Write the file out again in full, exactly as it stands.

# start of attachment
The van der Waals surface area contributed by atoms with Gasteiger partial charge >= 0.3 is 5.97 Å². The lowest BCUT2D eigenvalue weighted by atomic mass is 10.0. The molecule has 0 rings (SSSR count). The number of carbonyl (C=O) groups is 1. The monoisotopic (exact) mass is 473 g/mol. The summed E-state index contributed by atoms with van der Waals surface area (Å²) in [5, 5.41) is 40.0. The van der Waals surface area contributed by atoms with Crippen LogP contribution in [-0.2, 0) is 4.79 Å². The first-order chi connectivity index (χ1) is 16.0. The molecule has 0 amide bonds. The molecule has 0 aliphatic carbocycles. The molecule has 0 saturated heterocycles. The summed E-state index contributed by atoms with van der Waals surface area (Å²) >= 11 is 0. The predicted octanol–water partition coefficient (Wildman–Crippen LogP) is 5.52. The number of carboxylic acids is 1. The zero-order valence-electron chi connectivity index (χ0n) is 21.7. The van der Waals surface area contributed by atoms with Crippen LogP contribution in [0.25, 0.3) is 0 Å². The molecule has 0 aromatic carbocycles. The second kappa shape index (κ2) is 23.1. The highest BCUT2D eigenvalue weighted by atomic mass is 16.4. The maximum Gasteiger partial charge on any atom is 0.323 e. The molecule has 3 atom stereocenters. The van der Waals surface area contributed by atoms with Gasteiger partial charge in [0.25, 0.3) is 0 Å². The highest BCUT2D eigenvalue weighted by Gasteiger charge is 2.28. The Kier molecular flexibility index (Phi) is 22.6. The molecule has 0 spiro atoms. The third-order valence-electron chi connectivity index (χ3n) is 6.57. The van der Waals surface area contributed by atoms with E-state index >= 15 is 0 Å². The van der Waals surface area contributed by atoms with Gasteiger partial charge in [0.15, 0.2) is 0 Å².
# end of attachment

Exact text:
The van der Waals surface area contributed by atoms with Gasteiger partial charge >= 0.3 is 5.97 Å². The lowest BCUT2D eigenvalue weighted by atomic mass is 10.0. The molecule has 0 rings (SSSR count). The number of carbonyl (C=O) groups is 1. The monoisotopic (exact) mass is 473 g/mol. The summed E-state index contributed by atoms with van der Waals surface area (Å²) in [5, 5.41) is 40.0. The van der Waals surface area contributed by atoms with Crippen LogP contribution in [-0.2, 0) is 4.79 Å². The first-order chi connectivity index (χ1) is 16.0. The molecule has 0 amide bonds. The molecule has 0 aliphatic carbocycles. The molecule has 0 saturated heterocycles. The summed E-state index contributed by atoms with van der Waals surface area (Å²) >= 11 is 0. The predicted octanol–water partition coefficient (Wildman–Crippen LogP) is 5.52. The number of carboxylic acids is 1. The zero-order valence-electron chi connectivity index (χ0n) is 21.7. The van der Waals surface area contributed by atoms with Crippen LogP contribution in [0.25, 0.3) is 0 Å². The molecule has 0 aromatic carbocycles. The second kappa shape index (κ2) is 23.1. The highest BCUT2D eigenvalue weighted by atomic mass is 16.4. The maximum Gasteiger partial charge on any atom is 0.323 e. The molecule has 3 atom stereocenters. The van der Waals surface area contributed by atoms with Gasteiger partial charge in [0.25, 0.3) is 0 Å². The highest BCUT2D eigenvalue weighted by Gasteiger charge is 2.28. The Kier molecular flexibility index (Phi) is 22.6. The molecule has 0 spiro atoms. The third-order valence-electron chi connectivity index (χ3n) is 6.57. The van der Waals surface area contributed by atoms with E-state index >= 15 is 0 Å². The van der Waals surface area contributed by atoms with Gasteiger partial charge in [0.15, 0.2) is 0 Å².